In the depths of winter our chickens stop laying and we go without homegrown eggs. Some time in March when daylight increases enough and we start to see hints of spring, we’re delighted to find eggs once more. The red sex link hens are the first to lay, but this year the Americaunas started contributing their smaller, pretty green-blue eggs shortly after. This is surely the earliest sign of spring for us, and in many ways the most welcome.
PetKid provides a little background on our current flock of egg layers in his latest blog post. It’s a fun read with lots of great photos that he took himself.
It’s that time of year when everything seems to be on fast-forward. Blink and you miss it.
I didn’t miss the apple blossoms this year, but I never got around to sharing them here. I’ve been okay with that; life is for living first, everything else is gravy.
If I’m honest, the blog will continue to be quiet at least until the end of June, and then I’m hoping / planning to pick up the pace again.
Wishing you all the best and hoping you are able to take time to ‘smell the apple blossoms’ or the equivalent for your part of the world.
When we get going, we really get going. It was plus six here today! Still not sure how the snow on our uninsulated wood shed can hang on like this…
This shot shows that we still need to build a door for our hay/wood storage, but there will always be time in the spring. Come on spring!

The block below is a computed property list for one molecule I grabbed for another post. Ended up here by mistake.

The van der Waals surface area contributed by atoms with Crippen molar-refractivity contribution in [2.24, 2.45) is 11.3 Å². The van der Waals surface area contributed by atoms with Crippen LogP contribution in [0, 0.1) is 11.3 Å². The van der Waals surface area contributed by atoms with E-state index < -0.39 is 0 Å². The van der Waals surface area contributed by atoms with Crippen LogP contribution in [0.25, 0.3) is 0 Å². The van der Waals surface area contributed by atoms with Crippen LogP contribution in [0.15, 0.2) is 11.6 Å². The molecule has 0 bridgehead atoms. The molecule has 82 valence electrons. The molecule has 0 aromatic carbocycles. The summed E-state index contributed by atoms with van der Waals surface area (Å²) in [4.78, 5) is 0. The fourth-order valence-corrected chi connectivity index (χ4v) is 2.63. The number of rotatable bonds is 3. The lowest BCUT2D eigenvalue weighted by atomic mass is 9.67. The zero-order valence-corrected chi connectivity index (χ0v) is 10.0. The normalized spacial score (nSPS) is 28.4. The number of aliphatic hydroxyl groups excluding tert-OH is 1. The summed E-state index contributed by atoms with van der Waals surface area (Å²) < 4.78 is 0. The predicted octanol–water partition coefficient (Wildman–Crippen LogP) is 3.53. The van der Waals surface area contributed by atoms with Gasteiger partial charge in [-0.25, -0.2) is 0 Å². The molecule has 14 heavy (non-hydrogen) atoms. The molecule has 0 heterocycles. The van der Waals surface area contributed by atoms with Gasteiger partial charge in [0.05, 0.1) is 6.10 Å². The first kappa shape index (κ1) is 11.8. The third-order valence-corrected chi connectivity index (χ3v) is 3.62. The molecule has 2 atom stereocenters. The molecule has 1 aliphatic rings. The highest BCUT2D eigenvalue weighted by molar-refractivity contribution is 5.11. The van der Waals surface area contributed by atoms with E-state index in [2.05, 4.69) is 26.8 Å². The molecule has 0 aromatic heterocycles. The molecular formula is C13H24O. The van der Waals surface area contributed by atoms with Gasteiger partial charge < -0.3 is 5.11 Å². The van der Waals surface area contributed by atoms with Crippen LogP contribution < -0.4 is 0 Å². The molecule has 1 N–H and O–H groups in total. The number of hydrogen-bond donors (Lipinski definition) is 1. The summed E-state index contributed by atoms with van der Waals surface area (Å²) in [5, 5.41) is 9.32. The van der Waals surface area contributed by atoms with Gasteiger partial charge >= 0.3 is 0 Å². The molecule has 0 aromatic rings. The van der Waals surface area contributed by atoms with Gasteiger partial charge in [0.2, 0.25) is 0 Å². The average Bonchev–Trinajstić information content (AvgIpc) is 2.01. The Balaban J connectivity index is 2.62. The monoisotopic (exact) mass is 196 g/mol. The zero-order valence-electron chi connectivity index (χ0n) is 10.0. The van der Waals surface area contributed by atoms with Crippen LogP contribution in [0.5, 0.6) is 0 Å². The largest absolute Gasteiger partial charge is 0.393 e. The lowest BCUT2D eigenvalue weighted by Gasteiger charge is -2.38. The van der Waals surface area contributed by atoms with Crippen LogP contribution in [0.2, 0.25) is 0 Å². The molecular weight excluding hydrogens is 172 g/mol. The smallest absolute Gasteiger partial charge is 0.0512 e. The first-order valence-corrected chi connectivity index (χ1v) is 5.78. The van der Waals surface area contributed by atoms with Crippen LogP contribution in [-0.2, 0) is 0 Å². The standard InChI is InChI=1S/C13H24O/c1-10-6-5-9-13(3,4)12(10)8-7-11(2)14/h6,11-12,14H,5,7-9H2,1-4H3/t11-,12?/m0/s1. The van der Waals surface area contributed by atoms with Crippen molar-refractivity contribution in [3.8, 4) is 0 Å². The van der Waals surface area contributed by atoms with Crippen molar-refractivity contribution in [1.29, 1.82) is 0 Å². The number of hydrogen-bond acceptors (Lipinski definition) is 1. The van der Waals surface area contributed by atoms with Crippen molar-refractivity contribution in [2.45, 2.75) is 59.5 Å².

Waking to an outside temperature of -25 C this morning, I kicked into a different gear. When it’s that cold (about -12 for readers who use Fahrenheit), we try to head straight outside with extra food for the chickens. I was particularly grateful this morning for the fact that we finally got a water heater hooked up in time for this winter; not having to handle the water on these sub-zero days is rather nice.
Reggie came out with me this morning, and hardly seemed to notice the cold. He took his time to check out whatever scent may linger in the snowprints of various small animals that have tracked across our hillside. I love the pale blue tinge to the snow at that time of day, and the soft warmth of the light coming from the east. It was worth it to slow down a little and pay attention. It always is.